By daybreak we were under steam, and at five o'clock I came on deck to make my first acquaintance with Asia. We were about twenty miles from the shore, and the general appearance of the land reminded me of the Rocky Mountains from Denver or the Sierra Nevadas from the vicinity of Stockton. On the north of the horizon was a group of four or five mountains, while directly in front there were three separate peaks, of which one was volcanic. Most of these mountains were conical and sharp, and although it was July, nearly every summit was covered with snow. Between and among these high peaks there were many smaller mountains, but no less steep and pointed. As one sees it from, the ocean, Kamchatka appears more like a desolate than a habitable country.

It requires very good eyesight to discover the entrance of Avatcha Bay at a distance of eight or ten miles, but the landmarks are of such excellent character that one can approach without hesitation. The passage is more than a mile wide. Guarding it on the right is a hill nearly three hundred feet high, and standing almost perpendicular above the water. At the left is a rock of lesser height, terminating a tongue or ridge of land. On the hill is a light-house and signal station with a flag staff. Formerly the light was only exhibited when a ship was expected or seen, but in 1866, orders were given for its maintainance every night during the summer months.

Years ago, on the coast of New Hampshire, a man from the interior was appointed light keeper. The day he assumed his position was his first on the sea-shore. Very soon there were complaints that his lights did not burn after midnight. On being called to account by his superior, he explained—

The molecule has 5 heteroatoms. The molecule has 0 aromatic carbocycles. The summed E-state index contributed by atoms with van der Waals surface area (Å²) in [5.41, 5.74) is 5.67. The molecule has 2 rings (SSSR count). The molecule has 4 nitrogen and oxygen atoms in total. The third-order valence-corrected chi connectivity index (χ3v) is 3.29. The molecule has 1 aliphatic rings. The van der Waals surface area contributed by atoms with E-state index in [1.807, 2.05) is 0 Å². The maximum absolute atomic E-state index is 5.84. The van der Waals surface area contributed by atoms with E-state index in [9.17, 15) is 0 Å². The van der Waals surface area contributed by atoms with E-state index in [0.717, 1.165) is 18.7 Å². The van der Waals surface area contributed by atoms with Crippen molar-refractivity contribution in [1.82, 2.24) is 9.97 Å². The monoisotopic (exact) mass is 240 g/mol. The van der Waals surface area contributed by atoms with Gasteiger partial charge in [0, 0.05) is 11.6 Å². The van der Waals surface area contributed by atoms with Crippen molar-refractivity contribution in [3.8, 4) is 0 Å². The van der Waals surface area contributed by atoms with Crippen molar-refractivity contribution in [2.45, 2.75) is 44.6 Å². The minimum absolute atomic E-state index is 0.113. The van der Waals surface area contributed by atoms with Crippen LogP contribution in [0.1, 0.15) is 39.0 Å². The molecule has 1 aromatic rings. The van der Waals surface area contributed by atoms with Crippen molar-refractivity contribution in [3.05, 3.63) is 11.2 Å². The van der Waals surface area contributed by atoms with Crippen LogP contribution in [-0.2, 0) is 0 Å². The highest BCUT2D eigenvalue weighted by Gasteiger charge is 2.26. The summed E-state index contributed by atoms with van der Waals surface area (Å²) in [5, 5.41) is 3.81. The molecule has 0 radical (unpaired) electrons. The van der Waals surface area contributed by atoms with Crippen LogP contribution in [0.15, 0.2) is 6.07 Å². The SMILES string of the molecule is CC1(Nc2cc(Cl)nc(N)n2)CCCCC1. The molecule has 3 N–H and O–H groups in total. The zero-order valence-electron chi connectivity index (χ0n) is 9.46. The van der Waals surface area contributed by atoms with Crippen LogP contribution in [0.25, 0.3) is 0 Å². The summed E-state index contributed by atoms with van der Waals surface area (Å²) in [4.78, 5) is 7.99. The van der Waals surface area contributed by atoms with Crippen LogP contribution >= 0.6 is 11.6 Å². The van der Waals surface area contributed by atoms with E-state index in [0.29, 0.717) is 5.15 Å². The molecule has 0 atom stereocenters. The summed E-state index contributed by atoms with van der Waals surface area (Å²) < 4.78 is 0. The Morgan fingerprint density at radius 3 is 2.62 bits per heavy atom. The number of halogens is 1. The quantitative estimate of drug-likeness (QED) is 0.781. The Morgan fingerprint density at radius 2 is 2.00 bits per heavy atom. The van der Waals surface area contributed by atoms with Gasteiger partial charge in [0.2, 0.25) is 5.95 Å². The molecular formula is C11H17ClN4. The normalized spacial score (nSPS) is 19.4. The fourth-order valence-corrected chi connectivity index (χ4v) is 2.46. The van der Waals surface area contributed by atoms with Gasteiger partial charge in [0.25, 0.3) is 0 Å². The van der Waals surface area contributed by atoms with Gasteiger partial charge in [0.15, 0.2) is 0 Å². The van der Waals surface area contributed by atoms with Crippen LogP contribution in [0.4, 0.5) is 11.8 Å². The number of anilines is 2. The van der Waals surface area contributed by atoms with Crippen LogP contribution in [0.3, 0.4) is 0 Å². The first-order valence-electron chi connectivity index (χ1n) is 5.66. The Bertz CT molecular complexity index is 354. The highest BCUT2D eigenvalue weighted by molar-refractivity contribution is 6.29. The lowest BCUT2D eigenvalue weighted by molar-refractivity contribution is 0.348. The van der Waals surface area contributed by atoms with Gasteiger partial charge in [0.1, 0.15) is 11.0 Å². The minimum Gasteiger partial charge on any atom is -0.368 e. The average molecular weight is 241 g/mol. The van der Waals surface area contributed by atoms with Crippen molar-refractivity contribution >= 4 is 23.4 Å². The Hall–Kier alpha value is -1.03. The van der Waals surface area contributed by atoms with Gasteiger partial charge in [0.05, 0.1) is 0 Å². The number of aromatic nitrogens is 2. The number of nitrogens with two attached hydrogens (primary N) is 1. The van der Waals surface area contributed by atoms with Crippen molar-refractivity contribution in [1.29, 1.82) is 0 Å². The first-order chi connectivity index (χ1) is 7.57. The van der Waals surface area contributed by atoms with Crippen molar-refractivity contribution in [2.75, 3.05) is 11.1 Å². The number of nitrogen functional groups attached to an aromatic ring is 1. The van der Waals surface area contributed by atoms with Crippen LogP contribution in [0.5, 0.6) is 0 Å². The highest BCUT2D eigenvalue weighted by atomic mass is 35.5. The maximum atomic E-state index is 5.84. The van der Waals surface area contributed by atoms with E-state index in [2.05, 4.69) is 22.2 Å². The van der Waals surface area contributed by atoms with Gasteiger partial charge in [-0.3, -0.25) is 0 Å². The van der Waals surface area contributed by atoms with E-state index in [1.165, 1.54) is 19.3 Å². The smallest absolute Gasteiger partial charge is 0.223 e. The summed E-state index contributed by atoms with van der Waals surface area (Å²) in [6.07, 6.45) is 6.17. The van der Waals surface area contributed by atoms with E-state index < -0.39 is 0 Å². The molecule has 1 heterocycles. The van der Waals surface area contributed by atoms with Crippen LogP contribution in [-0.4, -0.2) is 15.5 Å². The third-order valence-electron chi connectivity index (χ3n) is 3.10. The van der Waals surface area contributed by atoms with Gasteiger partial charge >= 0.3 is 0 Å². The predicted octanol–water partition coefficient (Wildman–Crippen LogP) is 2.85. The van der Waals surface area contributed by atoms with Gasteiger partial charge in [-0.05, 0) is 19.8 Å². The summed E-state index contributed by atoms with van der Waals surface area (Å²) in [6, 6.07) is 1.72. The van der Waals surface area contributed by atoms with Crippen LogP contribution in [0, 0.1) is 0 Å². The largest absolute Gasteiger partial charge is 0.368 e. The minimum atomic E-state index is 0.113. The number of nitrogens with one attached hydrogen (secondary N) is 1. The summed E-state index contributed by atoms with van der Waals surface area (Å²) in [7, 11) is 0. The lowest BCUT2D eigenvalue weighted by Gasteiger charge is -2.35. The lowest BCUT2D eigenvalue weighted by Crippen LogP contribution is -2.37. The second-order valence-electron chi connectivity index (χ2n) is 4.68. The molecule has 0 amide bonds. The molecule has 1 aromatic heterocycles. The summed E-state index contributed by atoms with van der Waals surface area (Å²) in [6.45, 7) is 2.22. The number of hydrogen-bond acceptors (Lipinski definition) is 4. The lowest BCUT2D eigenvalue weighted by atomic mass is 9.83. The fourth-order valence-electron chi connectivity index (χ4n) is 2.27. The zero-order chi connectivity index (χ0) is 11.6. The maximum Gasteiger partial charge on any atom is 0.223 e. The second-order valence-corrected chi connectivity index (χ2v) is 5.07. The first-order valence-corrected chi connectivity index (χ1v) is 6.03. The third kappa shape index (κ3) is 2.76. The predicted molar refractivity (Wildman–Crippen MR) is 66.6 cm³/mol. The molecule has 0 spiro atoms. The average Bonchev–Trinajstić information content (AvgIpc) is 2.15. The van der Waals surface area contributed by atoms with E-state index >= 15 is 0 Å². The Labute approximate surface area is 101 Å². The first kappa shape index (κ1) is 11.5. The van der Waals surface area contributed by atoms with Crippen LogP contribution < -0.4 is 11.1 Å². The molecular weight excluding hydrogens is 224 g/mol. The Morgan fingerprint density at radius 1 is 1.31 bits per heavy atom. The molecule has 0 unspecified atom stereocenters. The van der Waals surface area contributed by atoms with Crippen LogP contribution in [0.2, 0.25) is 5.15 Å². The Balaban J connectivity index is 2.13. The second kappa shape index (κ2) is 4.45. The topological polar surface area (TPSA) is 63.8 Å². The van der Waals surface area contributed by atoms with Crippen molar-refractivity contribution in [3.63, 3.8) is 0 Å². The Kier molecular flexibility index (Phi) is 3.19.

"Well, I thought all the ships ought to be in by midnight, and I wanted to save the ile."



CHAPTER III.

As one leaves the Pacific and enters Avatcha Bay he passes high rocks and cliffs, washed at their base by the waves. The loud-sounding ocean working steadily against the solid walls, has worn caverns and dark passages, haunted by thousands of screaming and fluttering sea-birds. The bay is circular and about twenty miles in diameter; except at the place of entrance it is enclosed with hills and mountains that give it the appearance of a highland lake. All over it there is excellent anchorage for ships of every class, while around its sides are several little harbors, like miniature copies of the bay.

At Petropavlovsk we hoped to find the Russian ship of war, Variag, and the barque Clara Bell, which sailed from San Francisco six weeks before us. As we entered the bay, all eyes were turned toward the little harbor. "There is the Russian," said three or four voices at once, as the tall masts aird wide spars of a corvette came in sight. "The Clara Bell, the Clara Bell—no, it's a brig," was our exclamation at the appearance of a vessel behind the Variag.

"There's another, a barque certainly,—no, it's a brig, too," uttered the colonel with an emphasis of disgust. Evidently his barque was on the sea.

Rounding the shoal we moved toward the fort, the Russian corvette greeting us with "Hail Columbia" out of compliment to our nationality. We carried the American flag at the quarter and the Russian naval ensign at the fore as a courtesy to the ship that awaited us. As we cast anchor just outside the little inner harbor, the Russian band continued playing Hail Columbia, but our engineer played the mischief with the music by letting off steam. As soon as we were at rest a boat from the corvette touched our side, and a subordinate officer announced that his captain would speedily visit us. Very soon came the Captain of The Port or Collector of Customs, and after him the American merchants residing in the town. Our gangway which we closed at San Francisco was now opened, and we once more communicated with the world.

Petropavlovsk (Port of Saints Peter and Paul) is situated in lat. 53 deg. 1' North, long. 158 deg. 43' East, and is the principal place in Kamchatka. It stands on the side of a hill sloping into the northern shore of Avatcha Bay, or rather into a little harbor opening into the bay. Fronting this harbor is a long peninsula that hides the town from all parts of the bay except those near the sea. The harbor is well sheltered from winds and furnishes excellent anchorage. It is divided into an inner and an outer harbor by means of a sand spit that extends from the main land toward the peninsula, leaving an opening about three hundred yards in width. The inner harbor is a neat little basin about a thousand yards in diameter and nearly circular in shape.